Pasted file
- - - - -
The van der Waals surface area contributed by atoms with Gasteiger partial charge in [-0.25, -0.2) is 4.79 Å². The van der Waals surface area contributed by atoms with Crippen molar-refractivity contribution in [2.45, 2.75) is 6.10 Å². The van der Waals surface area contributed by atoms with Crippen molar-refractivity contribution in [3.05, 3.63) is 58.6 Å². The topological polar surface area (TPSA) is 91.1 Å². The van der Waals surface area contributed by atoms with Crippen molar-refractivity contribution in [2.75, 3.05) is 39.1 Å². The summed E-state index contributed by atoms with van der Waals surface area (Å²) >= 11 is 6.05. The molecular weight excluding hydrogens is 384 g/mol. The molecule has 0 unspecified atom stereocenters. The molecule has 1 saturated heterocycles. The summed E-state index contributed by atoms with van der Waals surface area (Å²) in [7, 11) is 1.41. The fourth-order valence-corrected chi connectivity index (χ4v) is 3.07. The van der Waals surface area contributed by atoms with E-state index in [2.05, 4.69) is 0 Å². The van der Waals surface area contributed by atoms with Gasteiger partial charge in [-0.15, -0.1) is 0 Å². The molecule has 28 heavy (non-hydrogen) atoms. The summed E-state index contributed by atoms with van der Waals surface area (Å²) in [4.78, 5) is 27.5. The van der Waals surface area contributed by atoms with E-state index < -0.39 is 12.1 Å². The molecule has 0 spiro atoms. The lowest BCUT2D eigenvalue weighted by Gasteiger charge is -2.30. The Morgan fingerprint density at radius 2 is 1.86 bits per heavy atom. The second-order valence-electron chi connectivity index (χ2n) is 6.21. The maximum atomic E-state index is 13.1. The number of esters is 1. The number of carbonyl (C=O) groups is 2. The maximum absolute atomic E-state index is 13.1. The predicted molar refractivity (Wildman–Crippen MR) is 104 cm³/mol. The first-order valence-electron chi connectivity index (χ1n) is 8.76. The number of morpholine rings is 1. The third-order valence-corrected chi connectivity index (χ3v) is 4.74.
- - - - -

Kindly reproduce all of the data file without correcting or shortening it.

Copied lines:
The van der Waals surface area contributed by atoms with Gasteiger partial charge in [-0.25, -0.2) is 4.79 Å². The van der Waals surface area contributed by atoms with Crippen molar-refractivity contribution in [2.45, 2.75) is 6.10 Å². The van der Waals surface area contributed by atoms with Crippen molar-refractivity contribution in [3.05, 3.63) is 58.6 Å². The topological polar surface area (TPSA) is 91.1 Å². The van der Waals surface area contributed by atoms with Crippen molar-refractivity contribution in [2.75, 3.05) is 39.1 Å². The summed E-state index contributed by atoms with van der Waals surface area (Å²) >= 11 is 6.05. The molecular weight excluding hydrogens is 384 g/mol. The molecule has 0 unspecified atom stereocenters. The molecule has 1 saturated heterocycles. The summed E-state index contributed by atoms with van der Waals surface area (Å²) in [7, 11) is 1.41. The fourth-order valence-corrected chi connectivity index (χ4v) is 3.07. The van der Waals surface area contributed by atoms with E-state index in [2.05, 4.69) is 0 Å². The van der Waals surface area contributed by atoms with Gasteiger partial charge in [-0.15, -0.1) is 0 Å². The molecule has 28 heavy (non-hydrogen) atoms. The summed E-state index contributed by atoms with van der Waals surface area (Å²) in [4.78, 5) is 27.5. The van der Waals surface area contributed by atoms with E-state index < -0.39 is 12.1 Å². The molecule has 0 spiro atoms. The lowest BCUT2D eigenvalue weighted by Gasteiger charge is -2.30. The Morgan fingerprint density at radius 2 is 1.86 bits per heavy atom. The second-order valence-electron chi connectivity index (χ2n) is 6.21. The maximum atomic E-state index is 13.1. The number of esters is 1. The number of carbonyl (C=O) groups is 2. The maximum absolute atomic E-state index is 13.1. The predicted molar refractivity (Wildman–Crippen MR) is 104 cm³/mol. The first-order valence-electron chi connectivity index (χ1n) is 8.76. The number of morpholine rings is 1. The third-order valence-corrected chi connectivity index (χ3v) is 4.74.